Its not dropping on the front, but on the rear. Mostly the derailer overshifting past 7th. I've adjusted the stop screws several times and still it keeps happening. I can only assume that a IGH with a perfectly straight chainline will be unlikely to ever jump the chain rings front or rear. My D7 has the chain guard you are talking about on the front. (Its a 2008 I think)

    My ideal transmission would be a IGH with belt drive.

  8. #8
    Senior Member Foldable Two's Avatar
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    Our original folders were 2005 Boardwalk D7's. They were very good bikes. The problem ended up being having enough gears, especially low ones required to ride back home from Downtown Vancouver, WA or get up onto several of Portland's tall bridges during the annual Providence Bridge Pedal.

    When we got our 27-speed Bike Fridays (Dual Drive) the wife ordered me to sell the D7's. Last year, when we needed a second of folders, she was wondering why we ever sold them!

    Have to say though, the BF Pocket 8's are more solid than the D7's, and feel just like our custom Fridays. The D7 wasn't really tall enough for a 6'3 person like myself, either. With the Large frame Pocket 8, adjusting it to my arm and leg length is no problem.

    I looked at changing the gearing on the D7's, but it was not easy due to the proprietary parts. We have never had chain jumping problems on the folders that 'adjusting' couldn't cure. We have Kenda 1.75" tires on the Pocket 8's, and they are very nice tires.

    Lou

  9. #9
    Hooligan Abneycat's Avatar
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    Quote Originally Posted by Geekybiker View Post
    Its not dropping on the front, but on the rear. Mostly the derailer overshifting past 7th. I've adjusted the stop screws several times and still it keeps happening. I can only assume that a IGH with a perfectly straight chainline will be unlikely to ever jump the chain rings front or rear. My D7 has the chain guard you are talking about on the front. (Its a 2008 I think)

    My ideal transmission would be a IGH with belt drive.
    No properly adjusted derailer system should be constantly dropping the chain or moving farther than its stop screws will let it. There is most likely another issue with your drive train being overlooked.

    I have owned 2 Dahon Speed D7's now, neither of which had any recurring gearing problems, nor did those of anyone else I personally knew. The Neos is not particularly impressive, but it is fairly reliable.

    Kenda's build quality on their tires doesn't compete with some higher end brands like Schwalbe or Continental, but its quite acceptable. That's the feel I had from the Speed D7 as a whole, doesn't compete with other bikes component wise, but overall it offers a good value for its price point. Good enough that I owned and enjoyed one for quite a while.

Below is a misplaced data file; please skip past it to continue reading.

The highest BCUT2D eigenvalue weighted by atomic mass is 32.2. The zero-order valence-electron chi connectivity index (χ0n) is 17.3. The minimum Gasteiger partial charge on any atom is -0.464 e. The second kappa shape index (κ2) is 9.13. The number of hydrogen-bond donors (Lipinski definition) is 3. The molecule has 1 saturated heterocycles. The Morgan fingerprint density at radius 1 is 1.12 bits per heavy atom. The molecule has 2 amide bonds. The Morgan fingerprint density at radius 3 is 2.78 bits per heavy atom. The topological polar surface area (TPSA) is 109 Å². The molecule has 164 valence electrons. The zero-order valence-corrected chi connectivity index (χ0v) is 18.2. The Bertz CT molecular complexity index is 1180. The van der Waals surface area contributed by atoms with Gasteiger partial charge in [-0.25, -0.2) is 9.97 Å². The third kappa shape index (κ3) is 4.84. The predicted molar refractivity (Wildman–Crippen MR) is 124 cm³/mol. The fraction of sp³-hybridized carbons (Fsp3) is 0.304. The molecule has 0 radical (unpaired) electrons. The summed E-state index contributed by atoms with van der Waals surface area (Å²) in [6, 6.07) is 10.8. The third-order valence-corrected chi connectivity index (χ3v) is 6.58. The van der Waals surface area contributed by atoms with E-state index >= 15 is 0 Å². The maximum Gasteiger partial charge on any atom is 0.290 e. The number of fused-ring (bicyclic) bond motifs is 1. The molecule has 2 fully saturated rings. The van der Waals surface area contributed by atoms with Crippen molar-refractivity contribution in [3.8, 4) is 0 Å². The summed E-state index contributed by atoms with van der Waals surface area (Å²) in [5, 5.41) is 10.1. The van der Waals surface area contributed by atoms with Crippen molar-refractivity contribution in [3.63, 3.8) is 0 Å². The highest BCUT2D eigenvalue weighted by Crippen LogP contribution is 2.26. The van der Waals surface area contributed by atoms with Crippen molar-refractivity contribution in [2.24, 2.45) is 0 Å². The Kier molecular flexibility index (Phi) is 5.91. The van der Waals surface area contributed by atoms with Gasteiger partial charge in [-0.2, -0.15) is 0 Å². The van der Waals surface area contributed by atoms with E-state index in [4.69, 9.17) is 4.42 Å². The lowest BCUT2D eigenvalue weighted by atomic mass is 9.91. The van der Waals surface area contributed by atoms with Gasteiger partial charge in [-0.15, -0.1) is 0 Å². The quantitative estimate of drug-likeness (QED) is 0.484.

10. #10
    Senior Member JeremyZ's Avatar
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    Well, the gear jumping might be caused by the constant moving of cables that folders experience.

    I had to adjust my D3 this morning, because it couldn't decide if it wanted to be in 1st or 2nd gear. Of course it will never jump off the sprockets though.

  11. #11
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    The Sturmey Archer 3 speed was really ment for city riding. Dahon actually geared their 16' inch folders correctly with second gear around 52' inches. However, 1st gear would only drop to 38' inches (I think) which would be too high for hills. Lowering the gear range would make 2nd gear too low dropping it below 52 is just useless.

  12. #12
    Senior Member snafu21's Avatar
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    It's funny how perceptions change. Back in the 60's when I got my first bike, the 3 speed Sturmey Archer IGH was seen (in England) as a device for the granny bikes that mums took shopping. More often than not they weren't working, stuck forlornly in one gear, the index chain hanging out of the end, and with a broken trigger or twist-grip shift. They had thus a reputation for unreliability way beyond the actualiti�. Had they been maintained, they would probably have not died.

    As a consequence, even twist-grip shifters were tarred with the non-sporting unreliable 'shopping' image of Sturmey-Archer, but I prefer twisters for fast shifts on rear mechs - especially on folders where they don't interfere with the fold.

    I understand the convenience of IGH bikes, and the desire for a lack of deraill�ur adjustment, but not the problem of replacing an IGH should it die, the extra weight (which probably isn't much) nor the extra cost. Belt drive is still a dream for most of us.

    Of course, I'm a dinosaur now by any standards, but I can't let go of the erronous 'shopping bike' image of anything with an IGH, cmpared to the 'Tour de France' Image of a snappy deraill�ur shift. I've never had an issue with a dangling cog-swapper, Dahon or otherwise, probably why I prefer them, but plenty of people have. If they break, they can be replaced or upgraded very cheaply, and they can usually be adjusted in a minute or two. Unless they are bent or corroded.

    Of course, now we can choose either on our folders, (also once considered 'granny bikes') and the recent developments in gizmos like the Alfine, and electronic shifting (Shimano Di2) make all of this irrelevant, other than the cost.

    The other work of Satan in the 60's was the hub mounted or rim mounted dynamo. More weight, more drag, more hassle.

    Now, all of these things are seen as upmarket accesories.
    Last edited by snafu21; 04-29-10 at 02:36 AM.
    - every mile of road has two miles of ditch -